Animal and Aquacultural Sciences
Stanko Skugor defended his PhD thesis on February 12th 2010
Ane Gro Siri Skjelfjord
Genomic responses of salmonids to pathogenic agents and nutritional interventions
Aquaculture exposes salmonid fish to diverse stressors, including pathogens and inadequate nutrition. The identification of molecular basis underlying compromised health and growth caused by these factors is confounded by the complexity of induced responses and simultaneous action of multiple stressors. The goal of this thesis was to improve knowledge of several adverse conditions by means of functional genomics. The molecular processes associated with disease resistance and fast growth were investigated with an aid of the salmonid cDNA microarray (SFA.2) enriched with genes involved in stress and immune responses. Genome-wide gene expression profiling was followed with qPCR confirmation of the most important findings. A similar design of experiments was applied. The selection of organs for analyses was based on pilot microarray screening that detected the most informative responses from a wider range of tissue samples. The microarray and qPCR analyses of the transcriptomes revealed the gene expression changes behind the studied phenotypes.
Paper I addressed the molecular determinants underlying high susceptibility to sea lice in Atlantic salmon. Systemic nature of responses and previously unknown role for adaptive immunity were revealed. Alternatively activated macrophages and predominant type 2 differentiation of T helper (Th) cells were observed in response to the parasite. However, this early activation was followed by general immunosuppression in all organs while cellular stress markedly increased in damaged skin. Further, the observed gene expression profile supported the notion of delayed healing of wounds inflicted by sea lice.
Vaccine-dependent determinants of protective responses in Atlantic salmon against the causative agent of furunculosis, Aeromonas salmonicida
were investigated in Paper II. The results suggested that tight regulation of the inflammatory response is beneficial for the host. The selective induction of complement components in vaccinated survivors was the only observed enhanced effector immune mechanism. Importantly, elevated expression of genes involved in repair and prevention of immune-mediated damages and in clearance of endogenous and exogenous toxic compounds were associated with survival.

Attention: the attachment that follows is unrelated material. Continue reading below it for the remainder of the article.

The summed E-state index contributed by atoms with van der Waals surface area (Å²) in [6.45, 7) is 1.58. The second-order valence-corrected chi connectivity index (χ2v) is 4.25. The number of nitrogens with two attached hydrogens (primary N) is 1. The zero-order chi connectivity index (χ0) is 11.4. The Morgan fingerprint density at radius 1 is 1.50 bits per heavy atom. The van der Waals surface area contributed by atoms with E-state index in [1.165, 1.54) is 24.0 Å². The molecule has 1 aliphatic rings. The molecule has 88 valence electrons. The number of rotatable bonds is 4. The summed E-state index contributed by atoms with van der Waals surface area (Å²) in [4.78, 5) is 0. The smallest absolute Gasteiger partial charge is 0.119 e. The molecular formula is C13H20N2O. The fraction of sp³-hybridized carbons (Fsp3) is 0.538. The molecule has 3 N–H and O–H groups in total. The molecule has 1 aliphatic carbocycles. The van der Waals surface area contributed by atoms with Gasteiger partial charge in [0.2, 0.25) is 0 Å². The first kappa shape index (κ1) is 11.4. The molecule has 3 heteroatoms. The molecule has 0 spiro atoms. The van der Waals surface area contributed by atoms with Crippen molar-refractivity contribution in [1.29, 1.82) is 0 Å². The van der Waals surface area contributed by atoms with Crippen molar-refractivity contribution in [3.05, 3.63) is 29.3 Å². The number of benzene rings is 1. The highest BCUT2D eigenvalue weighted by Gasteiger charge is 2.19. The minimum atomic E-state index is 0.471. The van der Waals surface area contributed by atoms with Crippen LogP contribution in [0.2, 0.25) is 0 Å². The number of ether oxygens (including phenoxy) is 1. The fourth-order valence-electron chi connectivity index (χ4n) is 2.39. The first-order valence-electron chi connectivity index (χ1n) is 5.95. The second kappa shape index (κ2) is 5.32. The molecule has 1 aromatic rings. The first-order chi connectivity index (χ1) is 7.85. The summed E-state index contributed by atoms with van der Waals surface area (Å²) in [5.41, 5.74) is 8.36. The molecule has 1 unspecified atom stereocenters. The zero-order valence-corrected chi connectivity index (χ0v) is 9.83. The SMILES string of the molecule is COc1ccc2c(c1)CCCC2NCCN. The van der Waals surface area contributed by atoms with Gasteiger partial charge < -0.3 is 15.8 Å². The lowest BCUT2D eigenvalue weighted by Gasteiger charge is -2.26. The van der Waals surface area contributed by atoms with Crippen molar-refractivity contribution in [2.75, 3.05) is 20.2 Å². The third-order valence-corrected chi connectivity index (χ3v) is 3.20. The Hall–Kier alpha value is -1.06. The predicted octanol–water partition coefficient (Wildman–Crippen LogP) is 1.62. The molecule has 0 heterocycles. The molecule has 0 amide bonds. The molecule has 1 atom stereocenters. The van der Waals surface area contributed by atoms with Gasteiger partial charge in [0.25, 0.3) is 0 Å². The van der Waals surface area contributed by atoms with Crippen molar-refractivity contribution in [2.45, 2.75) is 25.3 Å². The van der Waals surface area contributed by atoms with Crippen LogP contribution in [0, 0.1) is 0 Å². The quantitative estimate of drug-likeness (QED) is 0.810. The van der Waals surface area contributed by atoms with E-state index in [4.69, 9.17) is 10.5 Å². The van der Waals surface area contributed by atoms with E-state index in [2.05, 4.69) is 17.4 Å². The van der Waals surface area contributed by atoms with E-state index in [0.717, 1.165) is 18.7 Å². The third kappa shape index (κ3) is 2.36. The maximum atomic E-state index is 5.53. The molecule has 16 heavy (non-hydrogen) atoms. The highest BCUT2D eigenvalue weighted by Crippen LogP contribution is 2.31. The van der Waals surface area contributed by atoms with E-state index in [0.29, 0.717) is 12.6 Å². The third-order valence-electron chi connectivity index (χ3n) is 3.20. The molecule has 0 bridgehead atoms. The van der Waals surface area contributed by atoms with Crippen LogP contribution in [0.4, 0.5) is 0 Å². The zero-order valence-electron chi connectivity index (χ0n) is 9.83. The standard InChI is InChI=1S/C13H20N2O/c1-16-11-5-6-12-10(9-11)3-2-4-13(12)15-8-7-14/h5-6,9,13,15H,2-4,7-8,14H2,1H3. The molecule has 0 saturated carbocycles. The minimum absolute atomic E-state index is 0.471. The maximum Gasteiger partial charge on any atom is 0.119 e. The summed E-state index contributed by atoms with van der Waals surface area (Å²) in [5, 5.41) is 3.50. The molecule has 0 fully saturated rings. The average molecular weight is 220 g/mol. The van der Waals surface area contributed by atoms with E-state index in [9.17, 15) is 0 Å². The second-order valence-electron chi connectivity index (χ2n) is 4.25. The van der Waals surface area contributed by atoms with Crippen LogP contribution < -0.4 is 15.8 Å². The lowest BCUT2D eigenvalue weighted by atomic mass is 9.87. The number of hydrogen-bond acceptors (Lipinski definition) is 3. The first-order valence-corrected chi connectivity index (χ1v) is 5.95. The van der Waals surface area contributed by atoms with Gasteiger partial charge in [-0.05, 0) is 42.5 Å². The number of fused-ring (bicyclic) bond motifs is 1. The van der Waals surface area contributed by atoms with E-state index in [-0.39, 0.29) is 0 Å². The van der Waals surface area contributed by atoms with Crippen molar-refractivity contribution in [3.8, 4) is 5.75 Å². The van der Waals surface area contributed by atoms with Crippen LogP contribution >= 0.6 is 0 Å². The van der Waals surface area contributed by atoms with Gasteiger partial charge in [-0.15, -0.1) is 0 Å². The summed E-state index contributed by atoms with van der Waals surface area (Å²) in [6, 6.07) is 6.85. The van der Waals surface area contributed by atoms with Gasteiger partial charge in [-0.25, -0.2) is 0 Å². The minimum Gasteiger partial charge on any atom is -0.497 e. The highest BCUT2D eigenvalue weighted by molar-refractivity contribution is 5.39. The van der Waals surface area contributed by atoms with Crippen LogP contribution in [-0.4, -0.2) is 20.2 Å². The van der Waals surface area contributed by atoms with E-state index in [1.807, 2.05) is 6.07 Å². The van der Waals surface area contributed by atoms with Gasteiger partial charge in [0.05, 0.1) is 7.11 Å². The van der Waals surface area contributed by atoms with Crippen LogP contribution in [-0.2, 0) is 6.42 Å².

In Paper III, the ability of beta-glucan lentinan from shiitake mushroom to modulate inflammation induced by injected lipopolysaccharide (LPS) was tested in rainbow trout. Lentinan dampened the expression of numerous proinflammatory genes in spleen whose activation could have detrimental consequences for the host. Interestingly, cross-experimental comparison revealed remarkable similarities between responses of lentinan fed fish and those observed in salmon resistant to A. salmonicida
(Paper II) and infectious salmon anemia virus (ISAV) . Thus, avoiding immunopathology by selective suppression of potentially harmful immune responses was predicted for LPS-challenged trout pre-conditioned with lentinan. Paper IV examined the effects of three dietary regimens based on: 1) partial fish meal replacement by extracted soybean meal, 2) feeding of control diet at reduced ration and 3) the combination of the interventions, feeding of soybean meal based diet at reduced ration. Highly similar transcriptional responses to soy and reduced feeding were revealed while the joint treatment unexpectedly resulted in weaker expression changes of the majority of hepatic genes. The observed changes in a number of metabolic pathways indicated a high level of conservation of responses to restricted feeding between the cold-blooded and warm-blooded vertebrates. The study identified twelve nutrition-responsive candidate biomarkers but no specific differences between groups. Slower growth could be beneficial for health of salmon due to down-regulation of genes involved in inflammation and stress responses.
The performed studies indicated the regulations of gene expression that can determine the ability of fish cells and tissues to sense and adapt to a wide range of challenges. The identified differentially expressed genes are involved in both generalized and specific responses. Notably, the results illustrate highly contextual nature of biological responses exemplified by inflammation, which is regarded as a "double-edged sword". Th2-modified response was linked to high susceptibility to sea lice in salmon (Paper I) while fish with excessive inflammatory responses succumbed to furunculosis (Paper II). Results from Paper III were in line with these findings; detrimental consequences from LPS exposure due to overly activated inflammation could be predicted for fish not fed with lentinan. The three studies with pathogenic agents thus illustrate the paramount importance of properly balanced immune responses and their subsequent regulation. Slower growth might be favourable in this sense, as the attenuated gene expression of cellular stress markers and potentially dangerous inflammatory mediators was shown in Paper IV.
Updated: 17.02.10Printerfriendly version
Del med en venn: